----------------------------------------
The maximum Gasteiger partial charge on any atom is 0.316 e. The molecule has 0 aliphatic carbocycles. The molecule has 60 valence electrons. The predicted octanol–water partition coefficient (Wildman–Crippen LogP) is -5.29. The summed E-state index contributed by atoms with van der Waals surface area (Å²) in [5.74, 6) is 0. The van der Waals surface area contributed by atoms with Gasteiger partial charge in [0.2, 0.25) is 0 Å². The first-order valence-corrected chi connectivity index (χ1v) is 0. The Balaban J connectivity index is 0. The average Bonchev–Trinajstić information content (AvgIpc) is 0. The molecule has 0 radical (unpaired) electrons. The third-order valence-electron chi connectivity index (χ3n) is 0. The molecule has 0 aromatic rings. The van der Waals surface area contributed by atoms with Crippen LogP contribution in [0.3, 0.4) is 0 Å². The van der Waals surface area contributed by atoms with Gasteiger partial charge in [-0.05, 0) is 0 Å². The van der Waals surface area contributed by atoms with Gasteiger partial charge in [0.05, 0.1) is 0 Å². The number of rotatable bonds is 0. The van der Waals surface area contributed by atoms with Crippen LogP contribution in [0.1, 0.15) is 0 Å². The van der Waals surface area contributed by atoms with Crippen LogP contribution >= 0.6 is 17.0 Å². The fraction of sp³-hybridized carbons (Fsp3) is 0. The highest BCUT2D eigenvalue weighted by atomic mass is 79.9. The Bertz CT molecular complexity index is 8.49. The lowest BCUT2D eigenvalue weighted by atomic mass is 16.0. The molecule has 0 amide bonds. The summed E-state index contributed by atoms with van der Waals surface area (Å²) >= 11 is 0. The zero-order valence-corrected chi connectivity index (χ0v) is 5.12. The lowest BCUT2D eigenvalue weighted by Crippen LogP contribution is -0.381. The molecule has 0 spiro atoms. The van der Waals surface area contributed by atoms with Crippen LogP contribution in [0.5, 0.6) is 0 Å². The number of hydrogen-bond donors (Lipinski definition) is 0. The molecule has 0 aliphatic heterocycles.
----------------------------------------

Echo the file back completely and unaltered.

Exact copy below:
The maximum Gasteiger partial charge on any atom is 0.316 e. The molecule has 0 aliphatic carbocycles. The molecule has 60 valence electrons. The predicted octanol–water partition coefficient (Wildman–Crippen LogP) is -5.29. The summed E-state index contributed by atoms with van der Waals surface area (Å²) in [5.74, 6) is 0. The van der Waals surface area contributed by atoms with Gasteiger partial charge in [0.2, 0.25) is 0 Å². The first-order valence-corrected chi connectivity index (χ1v) is 0. The Balaban J connectivity index is 0. The average Bonchev–Trinajstić information content (AvgIpc) is 0. The molecule has 0 radical (unpaired) electrons. The third-order valence-electron chi connectivity index (χ3n) is 0. The molecule has 0 aromatic rings. The van der Waals surface area contributed by atoms with Crippen LogP contribution in [0.3, 0.4) is 0 Å². The van der Waals surface area contributed by atoms with Gasteiger partial charge in [-0.05, 0) is 0 Å². The van der Waals surface area contributed by atoms with Gasteiger partial charge in [0.05, 0.1) is 0 Å². The number of rotatable bonds is 0. The van der Waals surface area contributed by atoms with Crippen LogP contribution in [0.1, 0.15) is 0 Å². The van der Waals surface area contributed by atoms with Crippen LogP contribution >= 0.6 is 17.0 Å². The fraction of sp³-hybridized carbons (Fsp3) is 0. The highest BCUT2D eigenvalue weighted by atomic mass is 79.9. The Bertz CT molecular complexity index is 8.49. The lowest BCUT2D eigenvalue weighted by atomic mass is 16.0. The molecule has 0 amide bonds. The summed E-state index contributed by atoms with van der Waals surface area (Å²) >= 11 is 0. The zero-order valence-corrected chi connectivity index (χ0v) is 5.12. The lowest BCUT2D eigenvalue weighted by Crippen LogP contribution is -0.381. The molecule has 0 spiro atoms. The van der Waals surface area contributed by atoms with Crippen LogP contribution in [0.5, 0.6) is 0 Å². The number of hydrogen-bond donors (Lipinski definition) is 0. The molecule has 0 aliphatic heterocycles.